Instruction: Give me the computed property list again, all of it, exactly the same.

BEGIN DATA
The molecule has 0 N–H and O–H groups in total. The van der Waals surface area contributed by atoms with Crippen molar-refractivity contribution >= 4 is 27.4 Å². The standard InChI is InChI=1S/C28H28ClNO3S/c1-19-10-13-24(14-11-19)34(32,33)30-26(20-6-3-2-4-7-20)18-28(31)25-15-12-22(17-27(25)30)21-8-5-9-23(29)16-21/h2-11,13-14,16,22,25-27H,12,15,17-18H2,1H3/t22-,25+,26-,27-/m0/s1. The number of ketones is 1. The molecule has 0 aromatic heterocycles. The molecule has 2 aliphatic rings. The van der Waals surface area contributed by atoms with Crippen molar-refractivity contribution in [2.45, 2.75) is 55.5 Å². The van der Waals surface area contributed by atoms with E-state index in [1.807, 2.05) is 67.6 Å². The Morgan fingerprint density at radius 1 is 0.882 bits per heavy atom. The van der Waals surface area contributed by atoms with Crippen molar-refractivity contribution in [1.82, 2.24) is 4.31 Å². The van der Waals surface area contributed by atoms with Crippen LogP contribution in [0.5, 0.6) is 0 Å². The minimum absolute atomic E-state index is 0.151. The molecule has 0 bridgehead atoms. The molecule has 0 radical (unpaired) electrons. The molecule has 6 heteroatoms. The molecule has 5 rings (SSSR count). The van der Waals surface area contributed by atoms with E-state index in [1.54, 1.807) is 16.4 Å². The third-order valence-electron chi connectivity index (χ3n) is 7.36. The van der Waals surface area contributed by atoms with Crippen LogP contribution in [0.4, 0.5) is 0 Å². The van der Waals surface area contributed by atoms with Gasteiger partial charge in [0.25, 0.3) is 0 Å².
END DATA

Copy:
The molecule has 0 N–H and O–H groups in total. The van der Waals surface area contributed by atoms with Crippen molar-refractivity contribution >= 4 is 27.4 Å². The standard InChI is InChI=1S/C28H28ClNO3S/c1-19-10-13-24(14-11-19)34(32,33)30-26(20-6-3-2-4-7-20)18-28(31)25-15-12-22(17-27(25)30)21-8-5-9-23(29)16-21/h2-11,13-14,16,22,25-27H,12,15,17-18H2,1H3/t22-,25+,26-,27-/m0/s1. The number of ketones is 1. The molecule has 0 aromatic heterocycles. The molecule has 2 aliphatic rings. The van der Waals surface area contributed by atoms with Crippen molar-refractivity contribution in [2.45, 2.75) is 55.5 Å². The van der Waals surface area contributed by atoms with E-state index in [1.807, 2.05) is 67.6 Å². The Morgan fingerprint density at radius 1 is 0.882 bits per heavy atom. The van der Waals surface area contributed by atoms with Crippen molar-refractivity contribution in [1.82, 2.24) is 4.31 Å². The van der Waals surface area contributed by atoms with Crippen LogP contribution in [0.5, 0.6) is 0 Å². The minimum absolute atomic E-state index is 0.151. The molecule has 0 bridgehead atoms. The molecule has 0 radical (unpaired) electrons. The molecule has 6 heteroatoms. The molecule has 5 rings (SSSR count). The van der Waals surface area contributed by atoms with E-state index in [1.54, 1.807) is 16.4 Å². The third-order valence-electron chi connectivity index (χ3n) is 7.36. The van der Waals surface area contributed by atoms with Crippen LogP contribution in [0.4, 0.5) is 0 Å². The van der Waals surface area contributed by atoms with Gasteiger partial charge in [0.25, 0.3) is 0 Å².